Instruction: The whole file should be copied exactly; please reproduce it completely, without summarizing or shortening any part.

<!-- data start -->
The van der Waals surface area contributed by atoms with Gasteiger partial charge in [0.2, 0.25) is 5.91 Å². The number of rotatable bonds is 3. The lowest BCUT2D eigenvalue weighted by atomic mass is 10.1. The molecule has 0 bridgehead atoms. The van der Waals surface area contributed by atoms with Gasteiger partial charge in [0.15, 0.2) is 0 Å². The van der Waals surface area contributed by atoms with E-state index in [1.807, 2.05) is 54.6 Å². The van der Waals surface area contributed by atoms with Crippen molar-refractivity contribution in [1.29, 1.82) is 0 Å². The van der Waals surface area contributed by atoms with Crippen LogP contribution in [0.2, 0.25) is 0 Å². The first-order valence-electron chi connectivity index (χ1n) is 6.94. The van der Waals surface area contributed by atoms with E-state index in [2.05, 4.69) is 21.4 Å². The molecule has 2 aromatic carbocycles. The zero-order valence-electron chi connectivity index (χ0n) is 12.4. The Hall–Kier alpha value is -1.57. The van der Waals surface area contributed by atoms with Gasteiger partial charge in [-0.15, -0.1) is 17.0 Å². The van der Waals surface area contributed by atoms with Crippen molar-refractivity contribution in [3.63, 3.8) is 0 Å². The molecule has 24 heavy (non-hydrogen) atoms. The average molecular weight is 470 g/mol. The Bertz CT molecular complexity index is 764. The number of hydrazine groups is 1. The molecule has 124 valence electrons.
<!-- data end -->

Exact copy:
The van der Waals surface area contributed by atoms with Gasteiger partial charge in [0.2, 0.25) is 5.91 Å². The number of rotatable bonds is 3. The lowest BCUT2D eigenvalue weighted by atomic mass is 10.1. The molecule has 0 bridgehead atoms. The van der Waals surface area contributed by atoms with Gasteiger partial charge in [0.15, 0.2) is 0 Å². The van der Waals surface area contributed by atoms with E-state index in [1.807, 2.05) is 54.6 Å². The van der Waals surface area contributed by atoms with Crippen molar-refractivity contribution in [1.29, 1.82) is 0 Å². The van der Waals surface area contributed by atoms with Crippen LogP contribution in [0.2, 0.25) is 0 Å². The first-order valence-electron chi connectivity index (χ1n) is 6.94. The van der Waals surface area contributed by atoms with E-state index in [2.05, 4.69) is 21.4 Å². The molecule has 2 aromatic carbocycles. The zero-order valence-electron chi connectivity index (χ0n) is 12.4. The Hall–Kier alpha value is -1.57. The van der Waals surface area contributed by atoms with Gasteiger partial charge in [-0.15, -0.1) is 17.0 Å². The van der Waals surface area contributed by atoms with Crippen molar-refractivity contribution in [3.63, 3.8) is 0 Å². The molecule has 24 heavy (non-hydrogen) atoms. The average molecular weight is 470 g/mol. The Bertz CT molecular complexity index is 764. The number of hydrazine groups is 1. The molecule has 124 valence electrons.